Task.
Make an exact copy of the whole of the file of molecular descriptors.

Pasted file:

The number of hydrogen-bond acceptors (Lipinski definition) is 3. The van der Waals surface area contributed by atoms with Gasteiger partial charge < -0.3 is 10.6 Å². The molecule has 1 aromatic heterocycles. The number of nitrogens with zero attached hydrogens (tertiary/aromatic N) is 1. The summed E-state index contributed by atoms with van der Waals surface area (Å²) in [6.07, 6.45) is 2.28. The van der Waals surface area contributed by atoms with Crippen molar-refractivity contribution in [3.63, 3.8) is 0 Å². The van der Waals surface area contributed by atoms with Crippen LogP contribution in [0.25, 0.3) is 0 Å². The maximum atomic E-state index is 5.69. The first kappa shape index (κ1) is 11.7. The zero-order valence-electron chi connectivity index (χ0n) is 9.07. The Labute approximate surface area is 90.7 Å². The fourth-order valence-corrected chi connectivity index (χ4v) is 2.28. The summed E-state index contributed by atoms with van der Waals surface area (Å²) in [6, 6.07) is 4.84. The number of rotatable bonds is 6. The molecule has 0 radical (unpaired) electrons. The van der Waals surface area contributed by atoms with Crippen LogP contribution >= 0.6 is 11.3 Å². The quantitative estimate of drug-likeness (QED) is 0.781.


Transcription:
The number of hydrogen-bond acceptors (Lipinski definition) is 3. The van der Waals surface area contributed by atoms with Gasteiger partial charge < -0.3 is 10.6 Å². The molecule has 1 aromatic heterocycles. The number of nitrogens with zero attached hydrogens (tertiary/aromatic N) is 1. The summed E-state index contributed by atoms with van der Waals surface area (Å²) in [6.07, 6.45) is 2.28. The van der Waals surface area contributed by atoms with Crippen molar-refractivity contribution in [3.63, 3.8) is 0 Å². The van der Waals surface area contributed by atoms with Crippen LogP contribution in [0.25, 0.3) is 0 Å². The maximum atomic E-state index is 5.69. The first kappa shape index (κ1) is 11.7. The zero-order valence-electron chi connectivity index (χ0n) is 9.07. The Labute approximate surface area is 90.7 Å². The fourth-order valence-corrected chi connectivity index (χ4v) is 2.28. The summed E-state index contributed by atoms with van der Waals surface area (Å²) in [6, 6.07) is 4.84. The number of rotatable bonds is 6. The molecule has 0 radical (unpaired) electrons. The van der Waals surface area contributed by atoms with Crippen LogP contribution >= 0.6 is 11.3 Å². The quantitative estimate of drug-likeness (QED) is 0.781.